Neptunes and super-Earths are the most common types of exoplanets
With the help of the ALMA radio telescope, astronomers have taken a closer look at a series of protoplanetary disks around young stars in the Taurus Molecular Cloud, a region 430 light-years from Earth, in which many stars are currently being born. The researchers examined 32 protoplanetary disks; twelve of these disks have a structure with rings and gaps.
This provides evidence that the formation of planets is not an unusual event, because the formation of planets is the most likely cause for the detected structure in most of these disks. The astronomers were able to rule out other causes. The distribution of sizes is another interesting result: the planets that have excavated the gaps in the disks are either gas planets with masses like that of our Neptune or super-Earths, planets with masses up to 20-times the mass of the Earth. These types of planets are apparently the most common. Only one example of the formation of a gas giant similar to Jupiter could be found.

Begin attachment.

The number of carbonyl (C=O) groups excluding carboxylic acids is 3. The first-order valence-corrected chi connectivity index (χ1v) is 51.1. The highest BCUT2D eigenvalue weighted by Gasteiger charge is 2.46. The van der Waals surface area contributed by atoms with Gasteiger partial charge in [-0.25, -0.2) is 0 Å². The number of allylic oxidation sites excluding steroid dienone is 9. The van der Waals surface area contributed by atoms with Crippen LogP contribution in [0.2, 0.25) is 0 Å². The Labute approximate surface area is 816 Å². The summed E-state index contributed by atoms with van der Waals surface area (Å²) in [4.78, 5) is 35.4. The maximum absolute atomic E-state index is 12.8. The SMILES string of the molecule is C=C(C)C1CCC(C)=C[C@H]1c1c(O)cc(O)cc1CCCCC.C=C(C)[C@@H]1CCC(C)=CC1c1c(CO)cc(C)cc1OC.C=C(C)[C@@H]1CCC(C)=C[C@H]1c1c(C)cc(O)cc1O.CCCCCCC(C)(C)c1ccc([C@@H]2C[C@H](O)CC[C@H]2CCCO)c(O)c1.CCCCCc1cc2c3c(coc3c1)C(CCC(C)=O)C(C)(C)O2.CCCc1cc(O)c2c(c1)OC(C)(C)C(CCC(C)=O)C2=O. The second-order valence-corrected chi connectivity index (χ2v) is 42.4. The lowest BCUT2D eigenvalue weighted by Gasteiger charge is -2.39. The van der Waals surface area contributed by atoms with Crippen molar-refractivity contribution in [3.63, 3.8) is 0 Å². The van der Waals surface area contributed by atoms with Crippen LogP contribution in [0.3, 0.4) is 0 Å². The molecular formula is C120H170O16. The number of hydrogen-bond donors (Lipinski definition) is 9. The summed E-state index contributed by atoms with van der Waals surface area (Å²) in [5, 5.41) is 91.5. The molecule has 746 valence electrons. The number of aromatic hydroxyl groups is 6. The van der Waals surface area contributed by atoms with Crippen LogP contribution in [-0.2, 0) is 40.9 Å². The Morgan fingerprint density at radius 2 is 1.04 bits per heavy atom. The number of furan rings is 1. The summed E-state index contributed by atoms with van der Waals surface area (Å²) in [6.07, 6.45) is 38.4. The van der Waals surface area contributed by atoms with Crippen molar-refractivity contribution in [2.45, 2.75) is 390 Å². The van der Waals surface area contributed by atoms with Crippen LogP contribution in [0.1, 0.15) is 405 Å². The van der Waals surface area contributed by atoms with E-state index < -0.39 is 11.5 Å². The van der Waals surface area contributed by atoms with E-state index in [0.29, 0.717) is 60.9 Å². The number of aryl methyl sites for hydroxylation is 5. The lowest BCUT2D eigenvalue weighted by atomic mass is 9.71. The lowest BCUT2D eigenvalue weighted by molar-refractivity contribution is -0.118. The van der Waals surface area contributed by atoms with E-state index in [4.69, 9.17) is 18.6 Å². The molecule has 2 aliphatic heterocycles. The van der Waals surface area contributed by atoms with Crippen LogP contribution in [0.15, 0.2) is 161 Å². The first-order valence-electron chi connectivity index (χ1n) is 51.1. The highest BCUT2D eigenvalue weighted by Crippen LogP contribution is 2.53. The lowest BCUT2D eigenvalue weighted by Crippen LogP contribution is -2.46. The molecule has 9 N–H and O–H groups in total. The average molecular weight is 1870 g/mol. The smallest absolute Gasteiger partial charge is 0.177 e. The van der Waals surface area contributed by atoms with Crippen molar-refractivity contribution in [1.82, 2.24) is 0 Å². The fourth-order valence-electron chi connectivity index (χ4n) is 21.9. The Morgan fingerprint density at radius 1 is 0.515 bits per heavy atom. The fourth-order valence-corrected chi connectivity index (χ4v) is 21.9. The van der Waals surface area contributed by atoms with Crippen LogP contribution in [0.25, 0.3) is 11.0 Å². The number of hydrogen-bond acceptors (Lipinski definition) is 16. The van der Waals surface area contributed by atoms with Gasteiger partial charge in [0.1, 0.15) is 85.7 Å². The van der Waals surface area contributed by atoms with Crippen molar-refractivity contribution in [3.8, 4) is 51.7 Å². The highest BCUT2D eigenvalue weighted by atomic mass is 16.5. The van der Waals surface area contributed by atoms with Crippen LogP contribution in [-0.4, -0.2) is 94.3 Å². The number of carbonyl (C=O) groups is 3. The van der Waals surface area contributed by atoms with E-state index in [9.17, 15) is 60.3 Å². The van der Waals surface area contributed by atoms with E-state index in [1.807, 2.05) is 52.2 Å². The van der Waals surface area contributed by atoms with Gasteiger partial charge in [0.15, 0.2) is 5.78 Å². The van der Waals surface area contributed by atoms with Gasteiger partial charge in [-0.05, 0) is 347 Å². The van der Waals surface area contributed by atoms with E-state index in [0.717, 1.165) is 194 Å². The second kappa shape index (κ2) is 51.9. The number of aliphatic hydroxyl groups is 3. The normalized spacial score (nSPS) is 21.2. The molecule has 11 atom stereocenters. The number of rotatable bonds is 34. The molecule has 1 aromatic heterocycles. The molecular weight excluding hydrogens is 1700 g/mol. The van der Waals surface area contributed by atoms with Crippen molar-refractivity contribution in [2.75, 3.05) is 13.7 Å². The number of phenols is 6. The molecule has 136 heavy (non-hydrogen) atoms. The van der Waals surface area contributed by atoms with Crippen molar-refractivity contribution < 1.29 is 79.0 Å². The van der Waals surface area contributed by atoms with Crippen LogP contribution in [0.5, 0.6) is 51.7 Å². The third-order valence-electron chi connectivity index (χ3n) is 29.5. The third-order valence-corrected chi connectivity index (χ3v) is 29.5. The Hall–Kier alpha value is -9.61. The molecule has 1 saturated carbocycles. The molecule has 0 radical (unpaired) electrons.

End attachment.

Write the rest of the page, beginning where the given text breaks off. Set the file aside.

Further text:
So far, the actual distribution of types of exoplanets is not yet clearly known. Current techniques are more likely to detect large, heavy planets that are orbiting closely around their host stars, which is why a relatively large number of gas giants has already been found, even though these are probably exceptions that are rarer in reality.